During the week of March 24th, in the Circuit Court for Prince George’s County, Houlon Berman’s client was acquitted of First Degree Burglary charges after the Court ruled that the police had illegally executed a search warrant at the client’s home.
The search warrant expressly provided that the police could look for and seize some stolen computers, a game console, an iPad and some other similar items. None of those items were found but a small pill bottle found inside of a jacket in a closet was seized. This item was not mentioned in the search warrant.
The Court accepted the argument that the detective should not have removed the pill bottle from the jacket to look at. His actions made the execution of the search warrant an illegal “general warrant”.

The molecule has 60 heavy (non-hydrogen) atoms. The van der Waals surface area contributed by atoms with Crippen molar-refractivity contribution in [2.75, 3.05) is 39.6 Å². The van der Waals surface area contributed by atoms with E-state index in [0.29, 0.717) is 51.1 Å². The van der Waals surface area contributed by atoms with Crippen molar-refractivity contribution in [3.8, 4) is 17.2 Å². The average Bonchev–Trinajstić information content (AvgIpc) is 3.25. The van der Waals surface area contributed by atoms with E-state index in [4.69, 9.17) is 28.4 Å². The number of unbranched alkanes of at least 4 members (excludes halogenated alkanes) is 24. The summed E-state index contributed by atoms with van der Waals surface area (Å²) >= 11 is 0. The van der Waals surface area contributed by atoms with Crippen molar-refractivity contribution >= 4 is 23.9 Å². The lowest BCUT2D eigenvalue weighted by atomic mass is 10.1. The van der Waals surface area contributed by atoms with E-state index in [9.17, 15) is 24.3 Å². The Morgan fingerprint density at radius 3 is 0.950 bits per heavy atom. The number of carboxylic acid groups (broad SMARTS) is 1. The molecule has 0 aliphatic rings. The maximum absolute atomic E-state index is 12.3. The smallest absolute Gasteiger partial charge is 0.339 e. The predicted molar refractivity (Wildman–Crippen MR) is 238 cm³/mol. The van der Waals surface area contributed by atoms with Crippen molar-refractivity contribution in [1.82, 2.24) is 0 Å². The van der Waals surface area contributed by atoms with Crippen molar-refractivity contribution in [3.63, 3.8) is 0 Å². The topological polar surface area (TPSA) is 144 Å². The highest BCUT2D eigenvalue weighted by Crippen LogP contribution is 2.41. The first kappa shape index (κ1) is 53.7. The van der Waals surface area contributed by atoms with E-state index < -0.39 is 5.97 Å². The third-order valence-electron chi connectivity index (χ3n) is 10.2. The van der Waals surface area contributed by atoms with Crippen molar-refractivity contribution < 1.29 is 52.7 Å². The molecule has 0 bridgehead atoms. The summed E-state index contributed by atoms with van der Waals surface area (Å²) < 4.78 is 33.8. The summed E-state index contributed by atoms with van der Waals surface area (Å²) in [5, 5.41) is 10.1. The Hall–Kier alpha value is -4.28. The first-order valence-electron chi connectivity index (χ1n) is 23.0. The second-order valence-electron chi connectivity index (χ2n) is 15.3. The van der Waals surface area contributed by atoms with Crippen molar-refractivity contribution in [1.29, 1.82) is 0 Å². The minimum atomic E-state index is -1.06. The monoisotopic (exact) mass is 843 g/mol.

Police executing a warrant must comply with its specific terms and may not expand the scope of the warrant beyond its specific authorization unless they discover an item “in plain view” or “plainly feel” an item which is obviously contraband. The detective could not have known that the small pill bottle was potentially contraband without removing and examining it, thus making his actions illegal. Without the pill bottle, the Assistant State’s Attorney had no choice but to drop the charges.